by Peter Payne(1) and Mardi A. Crane-Godreau(1,2,*)
Frontiers in Psychiatry
This review focuses on Meditative Movement (MM) and its effects on anxiety, depression, and other affective states. MM is a term identifying forms of exercise that use movement in conjunction with meditative attention to body sensations, including proprioception, interoception, and kinesthesis. MM includes the traditional Chinese methods of Qigong (Chi Kung) and Taijiquan (Tai Chi), some forms of Yoga, and other Asian practices, as well as Western Somatic practices; however this review focuses primarily on Qigong and Taijiquan. We clarify the differences between MM and conventional exercise, present descriptions of several of the key methodologies of MM, and suggest how research into these practices may be approached in a systematic way. We also present evidence for possible mechanisms of the effects of MM on affective states, including the roles of posture, rhythm, coherent breathing, and the involvement of specific cortical and subcortical structures. We survey research outcomes summarized in reviews published since 2007. Results suggest that MM may be at least as effective as conventional exercise or other interventions in ameliorating anxiety and depression; however, study quality is generally poor and there are many confounding factors. This makes it difficult to draw definitive conclusions at this time. We suggest, however, that more research is warranted, and we offer specific suggestions for ensuring high-quality and productive future studies.
Keywords: Qigong, Chi Kung, Taijiquan, Tai Chi, exercise, basal ganglia, default mode network, interoception
(1) Microbiology and Immunology, Geisel School of Medicine at Dartmouth, Lebanon, NH, USA
(2) Research and Development Service, Veteran’s Administration Medical Center, White River Junction, VT, USA
Edited by: Felipe Schuch, Hospital de Clinicas de Porto Alegre, Brazil
Reviewed by: William R. Marchand, University of Utah, USA; Petros C. Dinas, FAME Laboratory, Greece
*Correspondence: Mardi A. Crane-Godreau, Microbiology and Immunology, Geisel School of Medicine at Dartmouth, 1 Medical Center Drive, HB 7936, Lebanon, 03756 NH, USA e-mail: email@example.com
Full Article: https://www.ncbi.nlm.nih.gov/pmc/articles/PMC3721087/
by , OMD, , PhD, , , PhD, and
American Journal of Health Promotion
(July – August 2010)
Research examining psychological and physiological benefits of Qigong and Tai Chi is growing rapidly. The many practices described as Qigong or Tai Chi have similar theoretical roots, proposed mechanisms of action and expected benefits. Research trials and reviews, however, treat them as separate targets of examination. This review examines the evidence for achieving outcomes from randomized controlled trials (RCTs) of both.
The key words tai chi, taiji, and qigong were entered into electronic search engines for the Cumulative Index for Allied Health and Nursing (CINAHL), Psychological Literature (PsychInfo), PubMed, Cochrane database, and Google Scholar.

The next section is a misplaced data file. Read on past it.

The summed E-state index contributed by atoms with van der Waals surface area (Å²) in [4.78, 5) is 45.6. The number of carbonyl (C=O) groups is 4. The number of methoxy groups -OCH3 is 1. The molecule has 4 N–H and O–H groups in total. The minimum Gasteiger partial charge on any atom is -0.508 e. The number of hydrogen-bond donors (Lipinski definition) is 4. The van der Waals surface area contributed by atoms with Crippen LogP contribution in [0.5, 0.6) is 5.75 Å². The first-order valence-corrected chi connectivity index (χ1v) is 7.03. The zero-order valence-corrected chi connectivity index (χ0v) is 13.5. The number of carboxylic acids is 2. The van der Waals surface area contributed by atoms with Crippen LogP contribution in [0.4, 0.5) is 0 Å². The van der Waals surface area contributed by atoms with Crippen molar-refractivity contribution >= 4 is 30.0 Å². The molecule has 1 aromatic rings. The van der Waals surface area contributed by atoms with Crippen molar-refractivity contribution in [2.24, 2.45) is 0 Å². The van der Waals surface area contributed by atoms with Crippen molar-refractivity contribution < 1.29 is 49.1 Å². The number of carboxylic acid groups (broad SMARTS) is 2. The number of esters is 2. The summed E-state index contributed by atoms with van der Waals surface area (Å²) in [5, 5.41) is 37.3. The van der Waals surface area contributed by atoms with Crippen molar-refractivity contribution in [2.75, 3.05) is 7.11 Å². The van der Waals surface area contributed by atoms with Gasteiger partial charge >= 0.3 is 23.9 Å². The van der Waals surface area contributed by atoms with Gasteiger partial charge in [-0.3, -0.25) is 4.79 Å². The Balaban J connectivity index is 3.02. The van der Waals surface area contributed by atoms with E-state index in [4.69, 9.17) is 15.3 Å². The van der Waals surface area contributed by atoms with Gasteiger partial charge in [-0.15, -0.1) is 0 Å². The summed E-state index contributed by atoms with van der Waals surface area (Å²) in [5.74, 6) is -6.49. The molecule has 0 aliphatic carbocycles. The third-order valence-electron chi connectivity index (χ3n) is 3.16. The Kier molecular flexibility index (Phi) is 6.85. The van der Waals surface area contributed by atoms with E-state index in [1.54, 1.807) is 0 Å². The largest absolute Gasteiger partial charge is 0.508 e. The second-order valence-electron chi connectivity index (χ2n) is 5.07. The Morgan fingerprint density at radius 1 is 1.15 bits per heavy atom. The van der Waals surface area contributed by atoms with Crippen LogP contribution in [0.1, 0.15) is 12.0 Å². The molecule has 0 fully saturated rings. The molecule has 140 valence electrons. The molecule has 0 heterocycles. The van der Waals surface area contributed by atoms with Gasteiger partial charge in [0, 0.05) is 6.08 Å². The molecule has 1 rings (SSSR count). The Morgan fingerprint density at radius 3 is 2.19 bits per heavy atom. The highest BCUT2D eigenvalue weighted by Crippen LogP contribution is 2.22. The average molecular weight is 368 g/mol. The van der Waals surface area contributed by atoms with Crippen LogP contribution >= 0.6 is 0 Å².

Study Inclusion Criteria
RCTs reporting on the results of Qigong or Tai Chi interventions and published in peer reviewed journals published from 1993–2007
Country, type and duration of activity, number/type of subjects, control conditions, and reported outcomes were recorded for each study.
Outcomes related to Qigong and Tai Chi practice were identified and evaluated.
Seventy-seven articles met the inclusion criteria. The 9 outcome category groupings that emerged were: bone density (n=4), cardiopulmonary effects (n=19), physical function (n=16), falls and related risk factors (n=23), Quality of Life (n=17), self-efficacy (n=8), patient reported outcomes (n=13), psychological symptoms (n=27), and immune function (n=6).
Research has demonstrated consistent, significant results for a number of health benefits in RCTs, evidencing progress toward recognizing the similarity and equivalence of Qigong and Tai Chi.
Keywords: tai chi, taiji, meditation, qigong, mind body practice, meditative movement, moderate exercise, breathing
A substantial body of published research has examined the health benefits of Tai Chi (also called Taiji) a traditional Chinese wellness practice. In addition, a strong body of research is also emerging for Qigong, an even more ancient traditional Chinese wellness practice that has similar characteristics to Tai Chi. Qigong and Tai Chi have been proposed, along with Yoga and Pranayama from India, to constitute a unique category or type of exercise referred to currently as meditative movement.1 These two forms of meditative movement, Qigong and Tai Chi, are close relatives having shared theoretical roots, common operational components, and similar links to the wellness and health promoting aspects of traditional Chinese medicine. They are nearly identical in practical application in the health enhancement context and share much overlap in what traditional Chinese medicine describes as the “three regulations”: body focus (posture and movement), breath focus, and mind focus (meditative components).1, 2
Due to the similarity of Qigong and Tai Chi, this review of the state of the science for these forms of meditative movement will investigate the benefits of both forms together. In presenting evidence for a variety of health benefits, many of which are attributable to both practices, we will point to the magnitude of the combined literature and suggest under what circumstances Qigong and Tai Chi may be considered as potentially equivalent interventions, with recommendations for standards and further research to clarify this potential.
Full Article: https://www.ncbi.nlm.nih.gov/pmc/articles/PMC3085832/